var ui = SpreadsheetApp.getUi();
  
  // see if we have a valid token
   var headers = {
    "Authorization" : "Bearer " + PropertiesService.getDocumentProperties().getProperty('token')
    };
   var options = {
      'method': 'post',
      "contentType" : "application/json",
      "headers": headers,
      'muteHttpExceptions': false
    }
    url = apiHost + '/jwt-auth/v1/token/validate';   
    try {
      var response = UrlFetchApp.fetch(url, options);
    } catch(error) {
      showDialog();
      return;
    }
  
  // if we got here we have a valid token
    var payload = {
      title: 'Test Title',     // ** warning **  this may change your data
    }
    var options = {
      'method': 'post',
      "contentType" : "application/json",
      "headers": headers,
      'payload': JSON.stringify(payload),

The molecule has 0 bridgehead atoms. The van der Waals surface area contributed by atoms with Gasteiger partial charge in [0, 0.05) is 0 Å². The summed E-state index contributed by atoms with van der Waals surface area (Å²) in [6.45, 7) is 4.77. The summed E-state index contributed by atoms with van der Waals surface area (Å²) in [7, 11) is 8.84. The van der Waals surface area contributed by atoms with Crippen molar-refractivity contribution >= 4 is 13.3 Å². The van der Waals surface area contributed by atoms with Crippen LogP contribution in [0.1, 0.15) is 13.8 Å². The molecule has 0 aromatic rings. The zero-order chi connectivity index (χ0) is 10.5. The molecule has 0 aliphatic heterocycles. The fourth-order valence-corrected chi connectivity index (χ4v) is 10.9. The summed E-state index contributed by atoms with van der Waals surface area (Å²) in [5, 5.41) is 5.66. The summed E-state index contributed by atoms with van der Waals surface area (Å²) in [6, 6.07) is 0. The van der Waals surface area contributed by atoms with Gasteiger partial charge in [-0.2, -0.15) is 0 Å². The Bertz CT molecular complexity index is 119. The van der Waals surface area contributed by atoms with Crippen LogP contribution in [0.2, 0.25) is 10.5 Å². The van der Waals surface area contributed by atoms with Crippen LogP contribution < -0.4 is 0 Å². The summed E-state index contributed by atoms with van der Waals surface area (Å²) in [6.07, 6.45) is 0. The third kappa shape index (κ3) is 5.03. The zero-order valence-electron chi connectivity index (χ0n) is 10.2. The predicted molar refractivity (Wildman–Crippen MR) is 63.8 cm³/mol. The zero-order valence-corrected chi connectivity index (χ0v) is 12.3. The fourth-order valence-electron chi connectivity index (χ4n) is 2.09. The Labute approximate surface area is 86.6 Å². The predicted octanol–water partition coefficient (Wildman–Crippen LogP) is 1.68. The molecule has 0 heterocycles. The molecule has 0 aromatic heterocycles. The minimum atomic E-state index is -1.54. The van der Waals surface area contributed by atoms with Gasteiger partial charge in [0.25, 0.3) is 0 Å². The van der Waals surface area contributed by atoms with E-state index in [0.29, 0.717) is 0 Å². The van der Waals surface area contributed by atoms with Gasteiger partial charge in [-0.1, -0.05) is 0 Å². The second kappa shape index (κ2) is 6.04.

'muteHttpExceptions': false
    }
    
    url = apiHost + '/wp/v2/posts/1';    // ** warning **  hard code your test post id here instead of 1
    try {
      var response = UrlFetchApp.fetch(url, options);
    } catch(error) {
      var result = ui.alert( error.toString());
    }
}

Before I explain the details of the above script  there are some security gotchas – worth mentioning.

Mod Security

Many hosts, rightly run mod_security on apache to trap hacking exploits.   Unfortunately some implementations of mod_security come up with the error JSON support was not enabled  if you are getting 403 errors when trying to get the token of apply an update check your e=server error logs.   Fixing this issue is very technical and down to your host.

WordFence

WordFence is very aggressive in stoping JSON payloads too, and if you get 403 errors and you have WordFence turned on, try deactivating it. If you have WordFence premium, their support may be able to help you, or maybe you will have to try different security software.

Other Security Software